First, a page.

No future for bobbies on the beat, claims senior police officer
Budget cuts mean that reassuring the public can no longer be a priority for forces
Thursday 12 September 2013
One of Britain’s most senior police chiefs has questioned the future of bobbies on the beat – saying that forces can no longer afford to deploy officers in “big hats” just to reassure the public.
Merseyside Chief Constable Jon Murphy told the Superintendent’s Association conference so-called “visible policing” may not be possible given funding cuts to forces.
“I don’t see firefighters, paramedics or nurses walking the streets in case somebody becomes ill,” he was quoted as saying by the Police Oracle website. Mr Murphy reportedly said and there was a “political and public obsession” with police visibility “irrespective of actual neighbourhood demand”.
He continued: “Which is more important – deploying resources in big hats or high visibility jackets to make the public feel safe or focusing on what is less visible to the public but actually does protect them from serious harms such as child sex abuse, cyber crime or serious organised crime?”
Mr Murphy, who is also the Association of Chief Police Officers lead for crime, added: “Perhaps we should be more realistic about what we can ensure when responding to calls for help.”
Today rank and file officers in Mr Murphy’s force said the move away from street patrols could see petty crime – including vandalism and theft – increase as officers were dedicated to the city’s growing gun crime problem.
According to the Police Federation, Merseyside Police has cut 17 per cent of its staff numbers, or nearly 700 officers, in its bid to achieve savings of £45m.
In what senior officers describe as “unprecedented funding restrictions” the force needs to find further savings of £13.7m before April 2015.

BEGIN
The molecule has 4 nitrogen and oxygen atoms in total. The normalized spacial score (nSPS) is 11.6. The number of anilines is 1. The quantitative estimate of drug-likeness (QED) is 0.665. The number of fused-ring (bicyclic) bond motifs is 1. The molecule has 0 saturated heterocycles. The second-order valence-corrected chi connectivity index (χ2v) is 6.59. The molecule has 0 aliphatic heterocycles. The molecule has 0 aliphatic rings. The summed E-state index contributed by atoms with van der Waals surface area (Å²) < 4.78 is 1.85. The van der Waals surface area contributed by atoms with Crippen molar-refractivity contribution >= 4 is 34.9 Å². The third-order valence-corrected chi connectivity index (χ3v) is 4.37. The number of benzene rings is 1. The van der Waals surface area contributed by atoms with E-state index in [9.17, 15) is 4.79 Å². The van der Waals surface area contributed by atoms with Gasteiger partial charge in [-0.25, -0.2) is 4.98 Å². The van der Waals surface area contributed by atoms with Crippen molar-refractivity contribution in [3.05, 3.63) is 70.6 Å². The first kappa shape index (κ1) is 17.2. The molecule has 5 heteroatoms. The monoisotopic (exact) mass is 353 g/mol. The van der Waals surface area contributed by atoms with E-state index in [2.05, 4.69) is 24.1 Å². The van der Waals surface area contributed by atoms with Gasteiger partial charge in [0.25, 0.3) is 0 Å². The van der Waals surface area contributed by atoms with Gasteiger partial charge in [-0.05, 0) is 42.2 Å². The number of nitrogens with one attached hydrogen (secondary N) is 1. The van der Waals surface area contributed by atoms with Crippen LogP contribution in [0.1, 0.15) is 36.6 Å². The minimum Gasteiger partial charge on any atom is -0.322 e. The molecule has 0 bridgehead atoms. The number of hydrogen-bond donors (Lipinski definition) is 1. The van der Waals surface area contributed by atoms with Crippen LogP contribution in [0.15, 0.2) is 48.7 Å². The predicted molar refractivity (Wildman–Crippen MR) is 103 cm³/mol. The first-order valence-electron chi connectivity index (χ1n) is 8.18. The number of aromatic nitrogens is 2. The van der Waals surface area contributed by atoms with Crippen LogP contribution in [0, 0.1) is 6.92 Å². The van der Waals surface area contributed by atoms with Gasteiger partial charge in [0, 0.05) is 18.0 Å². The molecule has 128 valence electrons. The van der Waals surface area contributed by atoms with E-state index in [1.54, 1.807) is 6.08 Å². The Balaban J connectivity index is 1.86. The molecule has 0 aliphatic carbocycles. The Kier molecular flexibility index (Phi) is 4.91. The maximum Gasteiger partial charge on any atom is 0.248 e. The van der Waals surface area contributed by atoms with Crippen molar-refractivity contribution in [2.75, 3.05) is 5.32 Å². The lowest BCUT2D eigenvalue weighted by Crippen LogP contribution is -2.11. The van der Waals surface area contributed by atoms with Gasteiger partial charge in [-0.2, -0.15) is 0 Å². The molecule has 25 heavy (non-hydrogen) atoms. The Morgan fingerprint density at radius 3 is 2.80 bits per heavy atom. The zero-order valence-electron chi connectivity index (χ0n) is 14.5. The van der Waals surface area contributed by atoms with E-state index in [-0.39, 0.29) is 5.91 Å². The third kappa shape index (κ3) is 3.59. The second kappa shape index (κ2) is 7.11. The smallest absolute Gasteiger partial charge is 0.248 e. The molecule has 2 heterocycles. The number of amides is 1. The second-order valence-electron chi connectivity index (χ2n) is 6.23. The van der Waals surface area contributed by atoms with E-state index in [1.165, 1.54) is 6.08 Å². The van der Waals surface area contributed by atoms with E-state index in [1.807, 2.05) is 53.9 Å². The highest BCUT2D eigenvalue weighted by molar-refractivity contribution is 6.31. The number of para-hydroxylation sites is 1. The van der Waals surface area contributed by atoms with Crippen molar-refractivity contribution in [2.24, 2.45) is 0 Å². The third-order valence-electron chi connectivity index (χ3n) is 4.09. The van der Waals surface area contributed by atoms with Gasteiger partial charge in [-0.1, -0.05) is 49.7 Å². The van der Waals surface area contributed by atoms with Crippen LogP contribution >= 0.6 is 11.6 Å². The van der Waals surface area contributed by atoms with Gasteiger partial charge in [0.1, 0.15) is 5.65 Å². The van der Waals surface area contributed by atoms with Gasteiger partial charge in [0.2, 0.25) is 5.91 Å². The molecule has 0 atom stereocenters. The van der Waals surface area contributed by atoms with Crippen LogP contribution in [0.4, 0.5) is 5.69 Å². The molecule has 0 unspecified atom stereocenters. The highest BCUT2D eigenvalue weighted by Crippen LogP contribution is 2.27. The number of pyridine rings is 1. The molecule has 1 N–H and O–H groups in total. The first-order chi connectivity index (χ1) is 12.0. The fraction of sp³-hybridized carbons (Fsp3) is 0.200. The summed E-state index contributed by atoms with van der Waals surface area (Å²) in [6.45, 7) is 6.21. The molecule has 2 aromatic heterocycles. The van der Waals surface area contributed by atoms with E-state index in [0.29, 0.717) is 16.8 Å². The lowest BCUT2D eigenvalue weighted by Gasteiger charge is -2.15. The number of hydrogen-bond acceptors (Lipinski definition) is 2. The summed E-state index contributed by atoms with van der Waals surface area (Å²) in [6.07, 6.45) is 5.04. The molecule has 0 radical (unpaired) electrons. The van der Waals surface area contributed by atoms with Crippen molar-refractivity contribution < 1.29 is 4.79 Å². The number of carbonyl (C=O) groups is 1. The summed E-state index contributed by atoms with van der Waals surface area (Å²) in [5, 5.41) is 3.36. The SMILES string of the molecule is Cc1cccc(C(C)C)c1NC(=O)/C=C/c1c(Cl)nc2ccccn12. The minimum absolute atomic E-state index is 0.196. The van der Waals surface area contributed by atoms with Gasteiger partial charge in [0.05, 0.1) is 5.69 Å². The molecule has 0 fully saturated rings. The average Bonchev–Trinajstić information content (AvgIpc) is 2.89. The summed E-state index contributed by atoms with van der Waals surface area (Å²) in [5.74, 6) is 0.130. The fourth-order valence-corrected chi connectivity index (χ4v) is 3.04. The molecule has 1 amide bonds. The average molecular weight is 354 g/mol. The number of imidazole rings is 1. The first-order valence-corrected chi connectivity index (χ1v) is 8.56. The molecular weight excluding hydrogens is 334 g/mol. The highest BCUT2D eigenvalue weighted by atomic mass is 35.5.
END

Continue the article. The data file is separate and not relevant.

“Chief Officers in Merseyside now know that if there are youths on the street playing football or causing disturbance, nobody dies,” Peter Singleton, chairman of the Merseyside Police Federation, told The Independent. “If we get the fire arms problem wrong, people will die – it’s as simple as that.”
He added: “We are now unable to undergo neighbourhood policing. The problem with that is just by talking to people on the street, the British bobby picks up intelligence. That will be lost because there just aren’t the boots on the street.
“Our chief officers have tried to preserve the front line, but they aren’t able to any more.”
Steve White, the Federation’s national vice-chair, said: “Community engagement is at the forefront of frontline line policing in this country and HMIC [Her Majesty’s Inspectorate of the Constabulary] has already highlighted how it is suffering as a result of cuts.”
The Policing and Criminal Justice Minister Damian Green said forces should use their “ingenuity and innovation” to change the way they work.
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